c.c. But work happens when you’re not actually working.
g.d. I didn’t worry about it, it’s good to mess around, not be diligent. I wasn’t a student any longer, you have to create your own discipline when school’s over. The Shape of Time piece, which, by the way, all folds up and goes into a little black portfolio which I carried on these trips and worked on in lots of different places. I tried to build something of where I was into the work. There are the names of the months which were changed after the French revolution, Moorish decoration from Fez, staircases from Rome, Japanese glitter. It became like a friend, another travelling companion, I’d worry about leaving it on trains. Making that black portfolio to carry the work around was to have a big effect on my work for the next ten years.
c.c. That sounds dramatic, why?
g.d. Because it was making it that started me studying paper marbling.
c.c. Everybody recognises marbled paper, it’s become a cliche, it signifies olde-worlde, Jane Austinny, unashamedly retro….
g.d. … I know, I know but have you ever tried making it?
c.c. No I haven’t but I know that it’s a big deal for you.
g.d. It’s fascinating. For ten years, mid 80’s to mid 9O’s I did nothing else.
c.c. You did a solo show about it with Rose Issa 33 in London in 1988 34
g.d. It opened on February the 29th!
c.c. I didn’t get to it but, I remember somebody putting it down as a bunch of forgeries.
g.d. I called them transcriptions, forgeries, which must be much more difficult to produce successfully, have an intention to decieve.
c.c. So what was the show all about?
g.d. I presented sixty pieces of work, all on paper, in fact lots of different papers, some new some very old, some I’d made from plants.
c.c. And on them?
g.d. Basically it was the result of extensive research into the techniques and history of marbling.
c.c. Why do you think paper marbling grabbed your attention?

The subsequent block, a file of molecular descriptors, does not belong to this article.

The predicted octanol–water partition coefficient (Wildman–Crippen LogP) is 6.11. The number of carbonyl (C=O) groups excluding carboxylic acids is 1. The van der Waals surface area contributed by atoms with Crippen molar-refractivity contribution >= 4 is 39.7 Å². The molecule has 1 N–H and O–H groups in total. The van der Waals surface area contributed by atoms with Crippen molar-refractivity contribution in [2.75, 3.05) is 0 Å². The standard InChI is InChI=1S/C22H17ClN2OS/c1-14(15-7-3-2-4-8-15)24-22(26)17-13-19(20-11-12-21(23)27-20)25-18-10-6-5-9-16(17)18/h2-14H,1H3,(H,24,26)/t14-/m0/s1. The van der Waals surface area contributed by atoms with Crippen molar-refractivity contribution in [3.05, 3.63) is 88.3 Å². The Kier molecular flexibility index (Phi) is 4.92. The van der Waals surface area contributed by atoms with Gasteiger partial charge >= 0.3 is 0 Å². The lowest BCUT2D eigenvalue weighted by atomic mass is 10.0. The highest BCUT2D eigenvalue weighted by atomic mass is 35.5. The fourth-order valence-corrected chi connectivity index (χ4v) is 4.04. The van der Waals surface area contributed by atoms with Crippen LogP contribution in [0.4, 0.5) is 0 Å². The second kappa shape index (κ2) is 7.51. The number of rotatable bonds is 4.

g.d. Isn’t it funny when you look back at how events dovetail and pan out, if you run time backwards like in that Martin Amis book 35. The sequence is so unlikely, it’s so surprising, how other people behave.
c.c. I feel an anecdote coming up.
g.d. I was having one of those distressing end of affair conversations. We’d had the lunch, she had to get back to work and hailed a cab on Cromwell Road and rejoined the stream. We’d been walking and had arrived at the V&A 36 which, with the cabs lurking outside presented us with an ultimatum, on the right lay the fast track, back to biz, on the left the museum promising idle wandering through corridors stuffed with treasure where all that you were allowed to do was look, think and read. Not like the new British Library37 where you can also listen. You’re concentrating on a 8th century Japanese woodcut and from behind you the tinny whine of John Lennon leaks out from earphones that have recordings of important music. We had to wait 30 years for that!
c.c. Get back to the plot.
g.d. She chose the cab and me the museum. There was a show of works on paper from India with a little 17th century picture made up from an elephant and rider in different bits of marbled paper 38. l was fascinated, it hovered between representation and abstraction, it wasn’t absurd to see a marbled elephant. The technique and the subject alternated, vied for attention. Plus, I couldn’t work out how it was made, it was the only example in the show and the joins between the individual bits of paper had been overpainted with gold lines. And so the process starts. You get an initial input that doesn’t fade, you start to read around, seek other examples, arrange to meet people who answer questions and if you’ve got itchy fingers you start to try out the techniques.
33 Independant curator in fine art and film from the middle-east, North Africa and India
34 Abri. The Mysterlous Art of Paper Marbling. Kufa Gallery, London. March 1986
35 Time’s Arrow 1995
36 Victoria and Atbert Museum. London.
37 Now at Euston Road. London
38 Two oxen, a lion and other animals from the India Oflice Library and Records. c. mid 17th cent.